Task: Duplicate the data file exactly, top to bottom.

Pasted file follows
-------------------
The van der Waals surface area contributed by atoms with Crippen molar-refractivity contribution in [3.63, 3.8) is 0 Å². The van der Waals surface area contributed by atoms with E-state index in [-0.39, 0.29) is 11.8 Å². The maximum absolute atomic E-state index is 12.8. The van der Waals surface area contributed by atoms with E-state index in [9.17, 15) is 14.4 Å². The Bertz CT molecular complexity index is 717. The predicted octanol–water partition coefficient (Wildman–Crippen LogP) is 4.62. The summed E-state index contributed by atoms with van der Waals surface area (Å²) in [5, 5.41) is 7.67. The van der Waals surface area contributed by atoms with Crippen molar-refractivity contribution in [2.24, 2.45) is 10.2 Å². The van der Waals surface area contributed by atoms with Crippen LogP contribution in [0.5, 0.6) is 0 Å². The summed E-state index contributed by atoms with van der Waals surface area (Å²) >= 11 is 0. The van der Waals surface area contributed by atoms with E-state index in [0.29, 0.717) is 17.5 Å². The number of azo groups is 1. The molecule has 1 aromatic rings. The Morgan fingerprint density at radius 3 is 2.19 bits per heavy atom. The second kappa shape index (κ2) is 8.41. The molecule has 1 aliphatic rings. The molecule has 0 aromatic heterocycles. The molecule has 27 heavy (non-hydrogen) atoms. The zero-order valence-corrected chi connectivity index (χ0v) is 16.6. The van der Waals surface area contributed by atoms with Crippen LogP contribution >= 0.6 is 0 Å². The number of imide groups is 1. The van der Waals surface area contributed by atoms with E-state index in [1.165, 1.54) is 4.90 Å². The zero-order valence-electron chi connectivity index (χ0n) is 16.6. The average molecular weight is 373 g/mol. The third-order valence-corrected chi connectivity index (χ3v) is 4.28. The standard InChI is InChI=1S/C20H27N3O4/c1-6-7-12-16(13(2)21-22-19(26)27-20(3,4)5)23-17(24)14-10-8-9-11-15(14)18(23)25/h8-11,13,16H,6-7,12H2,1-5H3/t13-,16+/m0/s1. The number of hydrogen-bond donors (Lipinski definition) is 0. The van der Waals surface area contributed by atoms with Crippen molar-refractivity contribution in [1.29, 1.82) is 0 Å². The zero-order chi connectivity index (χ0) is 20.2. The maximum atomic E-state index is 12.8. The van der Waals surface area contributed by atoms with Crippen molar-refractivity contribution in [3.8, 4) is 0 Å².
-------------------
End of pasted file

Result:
The van der Waals surface area contributed by atoms with Crippen molar-refractivity contribution in [3.63, 3.8) is 0 Å². The van der Waals surface area contributed by atoms with E-state index in [-0.39, 0.29) is 11.8 Å². The maximum absolute atomic E-state index is 12.8. The van der Waals surface area contributed by atoms with E-state index in [9.17, 15) is 14.4 Å². The Bertz CT molecular complexity index is 717. The predicted octanol–water partition coefficient (Wildman–Crippen LogP) is 4.62. The summed E-state index contributed by atoms with van der Waals surface area (Å²) in [5, 5.41) is 7.67. The van der Waals surface area contributed by atoms with Crippen molar-refractivity contribution in [2.24, 2.45) is 10.2 Å². The van der Waals surface area contributed by atoms with Crippen LogP contribution in [0.5, 0.6) is 0 Å². The summed E-state index contributed by atoms with van der Waals surface area (Å²) >= 11 is 0. The van der Waals surface area contributed by atoms with E-state index in [0.29, 0.717) is 17.5 Å². The number of azo groups is 1. The molecule has 1 aromatic rings. The Morgan fingerprint density at radius 3 is 2.19 bits per heavy atom. The second kappa shape index (κ2) is 8.41. The molecule has 1 aliphatic rings. The molecule has 0 aromatic heterocycles. The molecule has 27 heavy (non-hydrogen) atoms. The zero-order valence-corrected chi connectivity index (χ0v) is 16.6. The van der Waals surface area contributed by atoms with Crippen LogP contribution >= 0.6 is 0 Å². The number of imide groups is 1. The van der Waals surface area contributed by atoms with E-state index in [1.165, 1.54) is 4.90 Å². The zero-order valence-electron chi connectivity index (χ0n) is 16.6. The average molecular weight is 373 g/mol. The third-order valence-corrected chi connectivity index (χ3v) is 4.28. The standard InChI is InChI=1S/C20H27N3O4/c1-6-7-12-16(13(2)21-22-19(26)27-20(3,4)5)23-17(24)14-10-8-9-11-15(14)18(23)25/h8-11,13,16H,6-7,12H2,1-5H3/t13-,16+/m0/s1. The number of hydrogen-bond donors (Lipinski definition) is 0. The van der Waals surface area contributed by atoms with Crippen molar-refractivity contribution in [1.29, 1.82) is 0 Å². The zero-order chi connectivity index (χ0) is 20.2. The maximum atomic E-state index is 12.8. The van der Waals surface area contributed by atoms with Crippen molar-refractivity contribution in [3.8, 4) is 0 Å².